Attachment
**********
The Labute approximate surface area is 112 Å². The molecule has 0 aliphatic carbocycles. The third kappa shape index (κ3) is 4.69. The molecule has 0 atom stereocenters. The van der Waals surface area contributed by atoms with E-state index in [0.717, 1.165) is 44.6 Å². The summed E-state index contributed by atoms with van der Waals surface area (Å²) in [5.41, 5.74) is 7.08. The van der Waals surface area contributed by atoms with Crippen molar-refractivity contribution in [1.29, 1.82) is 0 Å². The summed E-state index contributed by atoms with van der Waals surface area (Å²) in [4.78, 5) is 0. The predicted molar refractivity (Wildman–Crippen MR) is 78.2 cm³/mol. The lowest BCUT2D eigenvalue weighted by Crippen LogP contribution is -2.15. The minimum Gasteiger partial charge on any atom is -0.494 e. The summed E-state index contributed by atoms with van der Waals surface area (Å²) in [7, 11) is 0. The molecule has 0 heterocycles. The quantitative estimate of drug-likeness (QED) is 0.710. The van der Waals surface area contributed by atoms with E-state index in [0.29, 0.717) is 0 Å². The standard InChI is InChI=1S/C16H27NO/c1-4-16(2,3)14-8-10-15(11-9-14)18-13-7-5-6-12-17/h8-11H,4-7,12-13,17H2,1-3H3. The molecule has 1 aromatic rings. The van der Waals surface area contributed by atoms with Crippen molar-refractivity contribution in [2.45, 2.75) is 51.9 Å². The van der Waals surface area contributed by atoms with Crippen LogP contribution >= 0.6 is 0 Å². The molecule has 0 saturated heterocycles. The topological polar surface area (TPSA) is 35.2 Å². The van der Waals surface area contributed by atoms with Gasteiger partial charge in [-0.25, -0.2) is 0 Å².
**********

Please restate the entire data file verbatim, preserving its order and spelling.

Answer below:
The Labute approximate surface area is 112 Å². The molecule has 0 aliphatic carbocycles. The third kappa shape index (κ3) is 4.69. The molecule has 0 atom stereocenters. The van der Waals surface area contributed by atoms with E-state index in [0.717, 1.165) is 44.6 Å². The summed E-state index contributed by atoms with van der Waals surface area (Å²) in [5.41, 5.74) is 7.08. The van der Waals surface area contributed by atoms with Crippen molar-refractivity contribution in [1.29, 1.82) is 0 Å². The summed E-state index contributed by atoms with van der Waals surface area (Å²) in [4.78, 5) is 0. The predicted molar refractivity (Wildman–Crippen MR) is 78.2 cm³/mol. The lowest BCUT2D eigenvalue weighted by Crippen LogP contribution is -2.15. The minimum Gasteiger partial charge on any atom is -0.494 e. The summed E-state index contributed by atoms with van der Waals surface area (Å²) in [7, 11) is 0. The molecule has 0 heterocycles. The quantitative estimate of drug-likeness (QED) is 0.710. The van der Waals surface area contributed by atoms with E-state index in [0.29, 0.717) is 0 Å². The standard InChI is InChI=1S/C16H27NO/c1-4-16(2,3)14-8-10-15(11-9-14)18-13-7-5-6-12-17/h8-11H,4-7,12-13,17H2,1-3H3. The molecule has 1 aromatic rings. The van der Waals surface area contributed by atoms with Crippen molar-refractivity contribution in [2.45, 2.75) is 51.9 Å². The van der Waals surface area contributed by atoms with Crippen LogP contribution >= 0.6 is 0 Å². The molecule has 0 saturated heterocycles. The topological polar surface area (TPSA) is 35.2 Å². The van der Waals surface area contributed by atoms with Gasteiger partial charge in [-0.25, -0.2) is 0 Å².